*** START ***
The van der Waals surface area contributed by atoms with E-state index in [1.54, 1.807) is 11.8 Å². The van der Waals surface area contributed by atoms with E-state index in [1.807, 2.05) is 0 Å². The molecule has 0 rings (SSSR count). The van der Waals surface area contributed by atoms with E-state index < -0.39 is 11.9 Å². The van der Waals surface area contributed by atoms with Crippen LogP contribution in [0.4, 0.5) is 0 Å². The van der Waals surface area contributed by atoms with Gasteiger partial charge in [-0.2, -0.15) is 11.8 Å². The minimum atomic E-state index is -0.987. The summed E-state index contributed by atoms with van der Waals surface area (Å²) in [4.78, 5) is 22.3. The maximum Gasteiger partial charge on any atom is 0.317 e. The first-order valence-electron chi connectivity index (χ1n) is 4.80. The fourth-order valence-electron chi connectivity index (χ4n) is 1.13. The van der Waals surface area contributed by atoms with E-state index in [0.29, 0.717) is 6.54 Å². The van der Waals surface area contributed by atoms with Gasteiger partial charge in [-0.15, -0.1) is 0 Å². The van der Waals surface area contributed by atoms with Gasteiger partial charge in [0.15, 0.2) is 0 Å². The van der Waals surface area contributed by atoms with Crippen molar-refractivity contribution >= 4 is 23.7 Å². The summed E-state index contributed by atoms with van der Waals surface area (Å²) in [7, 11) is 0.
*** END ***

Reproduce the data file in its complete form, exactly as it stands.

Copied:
The van der Waals surface area contributed by atoms with E-state index in [1.54, 1.807) is 11.8 Å². The van der Waals surface area contributed by atoms with E-state index in [1.807, 2.05) is 0 Å². The molecule has 0 rings (SSSR count). The van der Waals surface area contributed by atoms with E-state index < -0.39 is 11.9 Å². The van der Waals surface area contributed by atoms with Crippen LogP contribution in [0.4, 0.5) is 0 Å². The van der Waals surface area contributed by atoms with Gasteiger partial charge in [-0.2, -0.15) is 11.8 Å². The minimum atomic E-state index is -0.987. The summed E-state index contributed by atoms with van der Waals surface area (Å²) in [4.78, 5) is 22.3. The maximum Gasteiger partial charge on any atom is 0.317 e. The first-order valence-electron chi connectivity index (χ1n) is 4.80. The fourth-order valence-electron chi connectivity index (χ4n) is 1.13. The van der Waals surface area contributed by atoms with E-state index in [0.29, 0.717) is 6.54 Å². The van der Waals surface area contributed by atoms with Gasteiger partial charge in [-0.15, -0.1) is 0 Å². The van der Waals surface area contributed by atoms with Gasteiger partial charge in [0.15, 0.2) is 0 Å². The van der Waals surface area contributed by atoms with Crippen molar-refractivity contribution >= 4 is 23.7 Å². The summed E-state index contributed by atoms with van der Waals surface area (Å²) in [7, 11) is 0.